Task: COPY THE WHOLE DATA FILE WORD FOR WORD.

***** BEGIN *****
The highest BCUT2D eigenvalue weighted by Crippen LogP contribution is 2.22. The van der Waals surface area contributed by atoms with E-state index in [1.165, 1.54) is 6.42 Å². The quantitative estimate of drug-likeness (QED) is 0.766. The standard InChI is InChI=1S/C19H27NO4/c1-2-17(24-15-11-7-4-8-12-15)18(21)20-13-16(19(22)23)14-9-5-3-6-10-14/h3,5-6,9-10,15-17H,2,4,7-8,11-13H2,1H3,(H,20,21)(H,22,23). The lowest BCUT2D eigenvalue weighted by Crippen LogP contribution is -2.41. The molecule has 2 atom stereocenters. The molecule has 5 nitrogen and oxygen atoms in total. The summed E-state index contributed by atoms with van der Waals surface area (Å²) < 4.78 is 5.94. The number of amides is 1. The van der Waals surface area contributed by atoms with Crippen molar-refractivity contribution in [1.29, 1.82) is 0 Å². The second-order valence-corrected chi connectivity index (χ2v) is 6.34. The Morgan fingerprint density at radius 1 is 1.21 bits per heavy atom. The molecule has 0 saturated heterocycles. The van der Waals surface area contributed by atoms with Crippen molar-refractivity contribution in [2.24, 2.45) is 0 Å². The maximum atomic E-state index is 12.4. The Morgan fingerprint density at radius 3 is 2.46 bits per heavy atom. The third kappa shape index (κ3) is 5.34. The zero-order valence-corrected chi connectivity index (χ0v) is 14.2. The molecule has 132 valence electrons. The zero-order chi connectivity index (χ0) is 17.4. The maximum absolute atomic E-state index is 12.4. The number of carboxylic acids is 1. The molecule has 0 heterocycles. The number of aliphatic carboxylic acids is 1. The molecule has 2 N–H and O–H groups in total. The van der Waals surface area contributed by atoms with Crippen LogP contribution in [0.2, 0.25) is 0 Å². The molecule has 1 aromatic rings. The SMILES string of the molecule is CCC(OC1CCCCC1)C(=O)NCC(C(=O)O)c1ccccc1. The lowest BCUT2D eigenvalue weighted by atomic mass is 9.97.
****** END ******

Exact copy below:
The highest BCUT2D eigenvalue weighted by Crippen LogP contribution is 2.22. The van der Waals surface area contributed by atoms with E-state index in [1.165, 1.54) is 6.42 Å². The quantitative estimate of drug-likeness (QED) is 0.766. The standard InChI is InChI=1S/C19H27NO4/c1-2-17(24-15-11-7-4-8-12-15)18(21)20-13-16(19(22)23)14-9-5-3-6-10-14/h3,5-6,9-10,15-17H,2,4,7-8,11-13H2,1H3,(H,20,21)(H,22,23). The lowest BCUT2D eigenvalue weighted by Crippen LogP contribution is -2.41. The molecule has 2 atom stereocenters. The molecule has 5 nitrogen and oxygen atoms in total. The summed E-state index contributed by atoms with van der Waals surface area (Å²) < 4.78 is 5.94. The number of amides is 1. The van der Waals surface area contributed by atoms with Crippen molar-refractivity contribution in [1.29, 1.82) is 0 Å². The second-order valence-corrected chi connectivity index (χ2v) is 6.34. The Morgan fingerprint density at radius 1 is 1.21 bits per heavy atom. The molecule has 0 saturated heterocycles. The van der Waals surface area contributed by atoms with Crippen molar-refractivity contribution in [2.24, 2.45) is 0 Å². The maximum atomic E-state index is 12.4. The Morgan fingerprint density at radius 3 is 2.46 bits per heavy atom. The third kappa shape index (κ3) is 5.34. The zero-order valence-corrected chi connectivity index (χ0v) is 14.2. The molecule has 132 valence electrons. The zero-order chi connectivity index (χ0) is 17.4. The maximum absolute atomic E-state index is 12.4. The number of carboxylic acids is 1. The molecule has 0 heterocycles. The number of aliphatic carboxylic acids is 1. The molecule has 2 N–H and O–H groups in total. The van der Waals surface area contributed by atoms with Crippen LogP contribution in [0.2, 0.25) is 0 Å². The molecule has 1 aromatic rings. The SMILES string of the molecule is CCC(OC1CCCCC1)C(=O)NCC(C(=O)O)c1ccccc1. The lowest BCUT2D eigenvalue weighted by atomic mass is 9.97.